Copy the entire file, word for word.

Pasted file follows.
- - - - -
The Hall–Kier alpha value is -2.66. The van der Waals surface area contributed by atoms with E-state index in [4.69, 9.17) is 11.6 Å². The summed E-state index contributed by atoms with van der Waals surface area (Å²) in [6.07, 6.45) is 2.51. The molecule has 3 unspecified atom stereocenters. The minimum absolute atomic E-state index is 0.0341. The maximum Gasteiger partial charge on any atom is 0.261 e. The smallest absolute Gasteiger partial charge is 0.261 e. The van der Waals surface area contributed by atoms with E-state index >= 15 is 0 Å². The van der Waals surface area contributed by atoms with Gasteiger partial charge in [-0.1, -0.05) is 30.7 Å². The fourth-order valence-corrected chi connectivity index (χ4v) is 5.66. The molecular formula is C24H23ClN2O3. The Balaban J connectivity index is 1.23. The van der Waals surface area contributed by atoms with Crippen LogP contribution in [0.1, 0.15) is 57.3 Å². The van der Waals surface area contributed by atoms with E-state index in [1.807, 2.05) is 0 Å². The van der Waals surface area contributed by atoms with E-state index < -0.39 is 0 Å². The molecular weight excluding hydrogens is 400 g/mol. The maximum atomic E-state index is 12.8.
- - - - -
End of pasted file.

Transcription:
The Hall–Kier alpha value is -2.66. The van der Waals surface area contributed by atoms with E-state index in [4.69, 9.17) is 11.6 Å². The summed E-state index contributed by atoms with van der Waals surface area (Å²) in [6.07, 6.45) is 2.51. The molecule has 3 unspecified atom stereocenters. The minimum absolute atomic E-state index is 0.0341. The maximum Gasteiger partial charge on any atom is 0.261 e. The smallest absolute Gasteiger partial charge is 0.261 e. The van der Waals surface area contributed by atoms with E-state index >= 15 is 0 Å². The van der Waals surface area contributed by atoms with Gasteiger partial charge in [-0.1, -0.05) is 30.7 Å². The fourth-order valence-corrected chi connectivity index (χ4v) is 5.66. The molecular formula is C24H23ClN2O3. The Balaban J connectivity index is 1.23. The van der Waals surface area contributed by atoms with Crippen LogP contribution in [0.1, 0.15) is 57.3 Å². The van der Waals surface area contributed by atoms with E-state index in [1.807, 2.05) is 0 Å². The van der Waals surface area contributed by atoms with E-state index < -0.39 is 0 Å². The molecular weight excluding hydrogens is 400 g/mol. The maximum atomic E-state index is 12.8.